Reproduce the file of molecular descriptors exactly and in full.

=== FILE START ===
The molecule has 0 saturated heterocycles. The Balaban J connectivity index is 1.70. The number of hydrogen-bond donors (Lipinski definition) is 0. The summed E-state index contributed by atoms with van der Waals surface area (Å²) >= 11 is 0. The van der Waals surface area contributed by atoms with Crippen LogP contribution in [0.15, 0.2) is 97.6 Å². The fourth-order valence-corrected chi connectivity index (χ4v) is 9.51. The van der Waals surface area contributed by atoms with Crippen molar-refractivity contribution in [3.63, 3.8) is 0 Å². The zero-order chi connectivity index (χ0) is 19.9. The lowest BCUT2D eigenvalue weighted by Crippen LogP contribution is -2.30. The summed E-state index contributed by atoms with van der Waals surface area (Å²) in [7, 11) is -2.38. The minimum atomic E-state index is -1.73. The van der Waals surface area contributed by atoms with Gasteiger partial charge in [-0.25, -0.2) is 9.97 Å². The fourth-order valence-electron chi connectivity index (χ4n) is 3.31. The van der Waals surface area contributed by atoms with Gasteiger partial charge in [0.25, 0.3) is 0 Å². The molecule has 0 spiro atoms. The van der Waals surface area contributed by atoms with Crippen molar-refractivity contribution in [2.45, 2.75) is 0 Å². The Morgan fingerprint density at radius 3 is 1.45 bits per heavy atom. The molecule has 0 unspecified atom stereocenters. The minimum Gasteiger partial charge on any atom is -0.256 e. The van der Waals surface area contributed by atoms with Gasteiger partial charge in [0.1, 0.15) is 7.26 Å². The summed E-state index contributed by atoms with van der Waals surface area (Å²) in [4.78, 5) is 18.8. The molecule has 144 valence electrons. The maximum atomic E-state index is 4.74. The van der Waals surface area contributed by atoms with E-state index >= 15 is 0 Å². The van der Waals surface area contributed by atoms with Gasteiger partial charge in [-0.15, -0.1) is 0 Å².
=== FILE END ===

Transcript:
The molecule has 0 saturated heterocycles. The Balaban J connectivity index is 1.70. The number of hydrogen-bond donors (Lipinski definition) is 0. The summed E-state index contributed by atoms with van der Waals surface area (Å²) >= 11 is 0. The van der Waals surface area contributed by atoms with Crippen LogP contribution in [0.15, 0.2) is 97.6 Å². The fourth-order valence-corrected chi connectivity index (χ4v) is 9.51. The van der Waals surface area contributed by atoms with Crippen molar-refractivity contribution in [3.63, 3.8) is 0 Å². The zero-order chi connectivity index (χ0) is 19.9. The lowest BCUT2D eigenvalue weighted by Crippen LogP contribution is -2.30. The summed E-state index contributed by atoms with van der Waals surface area (Å²) in [7, 11) is -2.38. The minimum atomic E-state index is -1.73. The van der Waals surface area contributed by atoms with Gasteiger partial charge in [-0.25, -0.2) is 9.97 Å². The fourth-order valence-electron chi connectivity index (χ4n) is 3.31. The van der Waals surface area contributed by atoms with Gasteiger partial charge in [0.25, 0.3) is 0 Å². The molecule has 0 spiro atoms. The van der Waals surface area contributed by atoms with Crippen molar-refractivity contribution in [2.45, 2.75) is 0 Å². The Morgan fingerprint density at radius 3 is 1.45 bits per heavy atom. The molecule has 0 unspecified atom stereocenters. The minimum Gasteiger partial charge on any atom is -0.256 e. The van der Waals surface area contributed by atoms with Gasteiger partial charge in [0.1, 0.15) is 7.26 Å². The summed E-state index contributed by atoms with van der Waals surface area (Å²) in [4.78, 5) is 18.8. The molecule has 144 valence electrons. The maximum atomic E-state index is 4.74. The van der Waals surface area contributed by atoms with E-state index >= 15 is 0 Å². The van der Waals surface area contributed by atoms with Gasteiger partial charge in [-0.15, -0.1) is 0 Å².